Our stories
  • Since the onset of the Syrian crisis, Egypt has been a destination for refugees with nearly half a million Syrians currently living in the country, out of which approximately 120,000 are registered with UNHCR.

  • As the sun appeared over the horizon, a group from the Enterprise development Agency (Mashareea Masr) Development Agency and the United Nations Development Programme (UNDP) headed to Alexandria governorate for a one day trip, visiting the host communities of Syrian Refugees.

  • Hamada Hassan, a farmer in Fayoum governorate in Upper Egypt. Like many farmers in Upper Egypt, they still use outdated agricultural practices and rely on expensive sources of energy which hinder rural development and negatively impact the environment, a key influencer in their lives.

  • Like many girls growing up in Siwa, the largest oasis in Egypt’s western desert, Fatma was deprived of an education due to her family’s poverty and a community tradition biased against girls’ education.

  • Rural Upper Egyptians are the poorest in the country. While Upper Egypt represents 25% of the population, its share of the extreme poor is around 66%, with 95% of the poorest villages.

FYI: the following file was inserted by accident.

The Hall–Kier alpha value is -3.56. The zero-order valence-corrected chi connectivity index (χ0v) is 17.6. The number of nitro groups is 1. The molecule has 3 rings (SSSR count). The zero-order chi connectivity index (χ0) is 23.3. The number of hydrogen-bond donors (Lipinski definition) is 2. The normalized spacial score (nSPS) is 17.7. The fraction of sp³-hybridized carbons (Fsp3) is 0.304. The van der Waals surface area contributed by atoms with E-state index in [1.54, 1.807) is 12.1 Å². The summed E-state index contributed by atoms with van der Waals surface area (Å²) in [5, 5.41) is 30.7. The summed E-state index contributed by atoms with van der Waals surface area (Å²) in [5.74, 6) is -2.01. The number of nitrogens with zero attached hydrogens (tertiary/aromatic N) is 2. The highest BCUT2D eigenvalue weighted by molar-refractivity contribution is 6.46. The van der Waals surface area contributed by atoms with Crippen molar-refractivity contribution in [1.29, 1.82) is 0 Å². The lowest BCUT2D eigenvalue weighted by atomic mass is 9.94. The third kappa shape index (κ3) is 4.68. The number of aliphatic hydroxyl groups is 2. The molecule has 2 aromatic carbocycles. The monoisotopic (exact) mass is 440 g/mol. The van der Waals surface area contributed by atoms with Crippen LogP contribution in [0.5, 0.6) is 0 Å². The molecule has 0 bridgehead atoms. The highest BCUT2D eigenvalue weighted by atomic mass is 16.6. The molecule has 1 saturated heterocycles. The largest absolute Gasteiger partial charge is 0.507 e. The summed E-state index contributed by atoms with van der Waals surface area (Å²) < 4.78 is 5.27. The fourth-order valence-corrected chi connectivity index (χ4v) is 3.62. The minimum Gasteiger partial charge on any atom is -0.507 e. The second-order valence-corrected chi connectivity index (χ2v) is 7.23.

• Since 2006, Yosra El Sayed, a 25-year-old mother of a two, had been struggling for the survival of her small Bedouin handicraft shop, which competes against the big bazaars of Beer El Abed in Northwest Sinai.

  • Al Badary is a village in the heart of Assiut governorate in Upper Egypt. The small village made it to the news headlines in the past when the raging fire of vengeance between competing tribes spread wreaking havoc in the area.

  • “Egyptian farmers are used to planting the same crops year after year, often with diminishing revenues and big losses,” says Eid Emam, founder and head of Hussein Namie farmers’ association at al Zaytouna village in Beni Sweif Governorate.

  • Historically high, unemployment levels, especially among Egypt’s youth and women, have been on the rise even prior to the January 2011 Revolution that delivered a severe shock to the Egyptian economy.

  • Youth unemployment continues to be a severe problem in Egypt, which has been exacerbated since the January 2011 revolution.

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